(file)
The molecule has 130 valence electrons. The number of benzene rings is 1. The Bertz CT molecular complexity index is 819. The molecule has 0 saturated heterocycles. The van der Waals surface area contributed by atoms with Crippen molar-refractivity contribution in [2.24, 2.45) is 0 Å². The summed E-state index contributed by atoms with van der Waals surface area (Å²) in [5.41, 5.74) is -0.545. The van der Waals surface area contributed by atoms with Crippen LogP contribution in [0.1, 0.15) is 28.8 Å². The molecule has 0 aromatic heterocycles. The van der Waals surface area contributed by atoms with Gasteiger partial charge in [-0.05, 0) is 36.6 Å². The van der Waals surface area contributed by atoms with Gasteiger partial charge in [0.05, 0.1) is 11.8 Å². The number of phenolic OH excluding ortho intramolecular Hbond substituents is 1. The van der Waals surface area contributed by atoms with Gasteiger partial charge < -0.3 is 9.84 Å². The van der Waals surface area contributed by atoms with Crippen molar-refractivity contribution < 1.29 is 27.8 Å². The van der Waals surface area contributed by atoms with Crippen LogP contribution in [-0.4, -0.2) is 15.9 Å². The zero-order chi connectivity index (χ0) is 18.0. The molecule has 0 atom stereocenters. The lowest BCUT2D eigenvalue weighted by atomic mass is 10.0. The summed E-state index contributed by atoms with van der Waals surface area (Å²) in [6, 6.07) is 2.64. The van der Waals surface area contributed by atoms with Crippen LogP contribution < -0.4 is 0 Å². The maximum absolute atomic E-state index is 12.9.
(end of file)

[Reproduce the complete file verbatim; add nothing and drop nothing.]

The molecule has 130 valence electrons. The number of benzene rings is 1. The Bertz CT molecular complexity index is 819. The molecule has 0 saturated heterocycles. The van der Waals surface area contributed by atoms with Crippen molar-refractivity contribution in [2.24, 2.45) is 0 Å². The summed E-state index contributed by atoms with van der Waals surface area (Å²) in [5.41, 5.74) is -0.545. The van der Waals surface area contributed by atoms with Crippen LogP contribution in [0.1, 0.15) is 28.8 Å². The molecule has 0 aromatic heterocycles. The van der Waals surface area contributed by atoms with Gasteiger partial charge in [-0.05, 0) is 36.6 Å². The van der Waals surface area contributed by atoms with Gasteiger partial charge in [0.05, 0.1) is 11.8 Å². The number of phenolic OH excluding ortho intramolecular Hbond substituents is 1. The van der Waals surface area contributed by atoms with Gasteiger partial charge < -0.3 is 9.84 Å². The van der Waals surface area contributed by atoms with Crippen molar-refractivity contribution < 1.29 is 27.8 Å². The van der Waals surface area contributed by atoms with Crippen LogP contribution in [-0.4, -0.2) is 15.9 Å². The zero-order chi connectivity index (χ0) is 18.0. The molecule has 0 atom stereocenters. The lowest BCUT2D eigenvalue weighted by atomic mass is 10.0. The summed E-state index contributed by atoms with van der Waals surface area (Å²) in [6, 6.07) is 2.64. The van der Waals surface area contributed by atoms with Crippen LogP contribution < -0.4 is 0 Å². The maximum absolute atomic E-state index is 12.9.